It’s So Hot in Nebraska Right Now, You Can Bake Biscuits In a Parked Car
You can imagine what would happen to a stranded child or pet in this kind of heat.
With much of the country suffering under a heat wave, we can't stress enough how dangerous it is to leave children or animals in a car parked in the sun. In the Midwest and Northeast, temperatures are expected to reach a scorching 100 degrees Fahrenheit in the next few days with heat indexes approaching 115 degrees. To show just how fatally hot the inside of a car can get in the summer, the National Weather Service in Omaha, Nebraska decided to see what would happen to a batch of raw biscuits left on the dash of an XJ Jeep Cherokee.
Spoiler alert: we now know what several NWS staffers had as snacks that day.
Forty-five minutes in, the biscuits had started to rise. At the hour-mark, the surface of the pan had reached 175 degrees while the tops of the biscuits measured 153. Even parts of the vehicle that weren't in direct sunlight were positively sweltering with the backseat (like the one a child might be left behind in) measuring 120 degrees.
Around six hours into the exercise, the car had to be turned around to adjust for the sun's position in the sky, biscuits had started to develop an appetizing tan, and the back seat was now a brutal 144 degrees.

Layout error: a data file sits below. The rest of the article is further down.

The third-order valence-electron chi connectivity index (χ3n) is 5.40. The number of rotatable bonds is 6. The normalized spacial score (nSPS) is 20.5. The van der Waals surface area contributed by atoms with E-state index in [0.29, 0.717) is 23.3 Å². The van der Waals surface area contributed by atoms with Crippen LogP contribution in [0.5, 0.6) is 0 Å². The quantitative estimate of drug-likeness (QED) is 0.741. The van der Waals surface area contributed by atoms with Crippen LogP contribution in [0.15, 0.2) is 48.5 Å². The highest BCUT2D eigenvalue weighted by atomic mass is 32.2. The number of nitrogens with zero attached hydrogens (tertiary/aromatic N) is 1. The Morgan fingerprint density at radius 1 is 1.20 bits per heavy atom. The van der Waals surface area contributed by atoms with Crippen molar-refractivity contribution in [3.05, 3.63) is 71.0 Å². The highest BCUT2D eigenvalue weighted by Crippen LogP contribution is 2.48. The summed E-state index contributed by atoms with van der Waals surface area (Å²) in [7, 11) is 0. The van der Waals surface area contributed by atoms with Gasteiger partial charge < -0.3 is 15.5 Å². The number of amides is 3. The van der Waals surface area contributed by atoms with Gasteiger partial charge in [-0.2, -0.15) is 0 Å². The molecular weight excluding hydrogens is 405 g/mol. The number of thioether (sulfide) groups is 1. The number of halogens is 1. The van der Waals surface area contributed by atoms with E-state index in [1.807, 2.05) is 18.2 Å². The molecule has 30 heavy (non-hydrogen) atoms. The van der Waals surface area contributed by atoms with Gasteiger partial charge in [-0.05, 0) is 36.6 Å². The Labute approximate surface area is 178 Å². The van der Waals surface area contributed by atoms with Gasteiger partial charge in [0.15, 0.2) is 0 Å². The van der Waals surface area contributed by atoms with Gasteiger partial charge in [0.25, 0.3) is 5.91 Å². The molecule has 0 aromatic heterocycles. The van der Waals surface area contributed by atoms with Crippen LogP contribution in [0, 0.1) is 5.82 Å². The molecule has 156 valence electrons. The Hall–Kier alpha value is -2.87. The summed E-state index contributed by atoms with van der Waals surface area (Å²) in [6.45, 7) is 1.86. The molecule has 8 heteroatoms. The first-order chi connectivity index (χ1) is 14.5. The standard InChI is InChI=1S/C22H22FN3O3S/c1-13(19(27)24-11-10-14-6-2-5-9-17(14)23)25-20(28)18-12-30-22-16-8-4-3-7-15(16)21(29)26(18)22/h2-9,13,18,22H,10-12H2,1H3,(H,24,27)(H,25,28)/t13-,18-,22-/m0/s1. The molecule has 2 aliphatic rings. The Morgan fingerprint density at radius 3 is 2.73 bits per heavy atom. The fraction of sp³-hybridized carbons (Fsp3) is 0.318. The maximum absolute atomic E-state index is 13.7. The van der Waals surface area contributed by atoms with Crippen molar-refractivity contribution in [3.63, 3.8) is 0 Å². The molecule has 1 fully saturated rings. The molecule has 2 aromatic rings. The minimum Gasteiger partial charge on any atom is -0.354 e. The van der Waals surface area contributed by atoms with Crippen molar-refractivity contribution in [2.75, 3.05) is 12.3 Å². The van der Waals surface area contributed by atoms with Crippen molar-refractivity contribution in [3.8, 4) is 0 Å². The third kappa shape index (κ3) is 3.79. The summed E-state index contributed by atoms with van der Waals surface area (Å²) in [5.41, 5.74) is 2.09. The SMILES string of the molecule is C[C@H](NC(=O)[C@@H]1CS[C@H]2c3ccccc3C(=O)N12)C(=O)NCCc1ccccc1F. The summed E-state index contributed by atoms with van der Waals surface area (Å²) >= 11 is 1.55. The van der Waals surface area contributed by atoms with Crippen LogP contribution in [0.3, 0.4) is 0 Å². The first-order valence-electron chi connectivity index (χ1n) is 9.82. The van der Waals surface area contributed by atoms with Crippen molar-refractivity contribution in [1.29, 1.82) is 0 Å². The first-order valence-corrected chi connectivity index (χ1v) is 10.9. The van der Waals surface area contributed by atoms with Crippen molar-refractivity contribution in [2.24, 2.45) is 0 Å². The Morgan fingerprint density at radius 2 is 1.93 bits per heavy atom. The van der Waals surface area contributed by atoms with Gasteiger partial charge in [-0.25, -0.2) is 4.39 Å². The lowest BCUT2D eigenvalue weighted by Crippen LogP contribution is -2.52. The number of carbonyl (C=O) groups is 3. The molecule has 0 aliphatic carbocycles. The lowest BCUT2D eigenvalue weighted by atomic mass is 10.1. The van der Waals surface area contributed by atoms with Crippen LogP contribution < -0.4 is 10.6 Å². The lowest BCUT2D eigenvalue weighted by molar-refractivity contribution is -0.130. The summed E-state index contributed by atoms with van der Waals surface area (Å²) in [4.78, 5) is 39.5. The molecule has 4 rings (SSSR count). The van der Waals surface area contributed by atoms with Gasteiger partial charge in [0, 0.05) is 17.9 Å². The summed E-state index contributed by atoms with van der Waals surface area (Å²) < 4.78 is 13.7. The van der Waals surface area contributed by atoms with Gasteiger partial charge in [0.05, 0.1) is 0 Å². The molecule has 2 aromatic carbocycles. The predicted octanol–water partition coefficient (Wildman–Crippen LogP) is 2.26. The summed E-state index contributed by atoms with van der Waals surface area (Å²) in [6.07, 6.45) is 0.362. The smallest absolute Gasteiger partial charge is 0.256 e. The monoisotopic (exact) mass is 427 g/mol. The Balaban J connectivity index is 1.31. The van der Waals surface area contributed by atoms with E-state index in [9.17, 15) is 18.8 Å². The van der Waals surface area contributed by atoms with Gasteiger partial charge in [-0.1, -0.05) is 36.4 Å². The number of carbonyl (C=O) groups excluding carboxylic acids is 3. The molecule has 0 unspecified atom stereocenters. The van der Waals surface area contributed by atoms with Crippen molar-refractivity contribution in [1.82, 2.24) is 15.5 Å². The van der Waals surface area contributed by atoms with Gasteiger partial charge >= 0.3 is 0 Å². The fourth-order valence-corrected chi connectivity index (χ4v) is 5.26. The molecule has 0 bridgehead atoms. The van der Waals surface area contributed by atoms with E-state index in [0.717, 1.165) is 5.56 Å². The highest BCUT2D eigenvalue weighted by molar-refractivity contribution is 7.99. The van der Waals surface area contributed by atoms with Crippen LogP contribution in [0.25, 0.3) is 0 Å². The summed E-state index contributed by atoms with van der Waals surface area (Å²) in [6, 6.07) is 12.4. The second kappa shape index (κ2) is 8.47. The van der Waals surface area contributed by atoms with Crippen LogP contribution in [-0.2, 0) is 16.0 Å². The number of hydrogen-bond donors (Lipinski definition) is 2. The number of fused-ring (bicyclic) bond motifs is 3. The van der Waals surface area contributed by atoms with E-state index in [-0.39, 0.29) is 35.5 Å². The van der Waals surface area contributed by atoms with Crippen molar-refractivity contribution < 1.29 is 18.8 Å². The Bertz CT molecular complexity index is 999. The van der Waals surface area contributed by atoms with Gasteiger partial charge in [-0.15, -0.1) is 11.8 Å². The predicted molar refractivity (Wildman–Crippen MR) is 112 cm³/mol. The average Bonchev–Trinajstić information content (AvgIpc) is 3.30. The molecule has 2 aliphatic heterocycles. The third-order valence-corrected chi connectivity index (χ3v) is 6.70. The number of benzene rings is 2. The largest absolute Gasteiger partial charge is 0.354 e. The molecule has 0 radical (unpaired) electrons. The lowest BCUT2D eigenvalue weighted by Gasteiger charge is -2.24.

After eight hours of baking, the biscuits were a healthy medium rare; well-cooked on the outside and doughy on the inside. Pan temperature apparently hit a peak of 185 degrees.
Despite the demonstrated evidence of how quickly things can get deadly when it comes to cars left out in the heat, an average of 38 children die in hot cars per year, according to the National Safety Council.
Those who don't have any children or pets (or even own a car, for that matter) can do their part by looking out for trapped kids and animals whenever you find yourself in a parking lot. Cribbing a mantra usually attributed to a whole other safety issue, "If you see something, say something."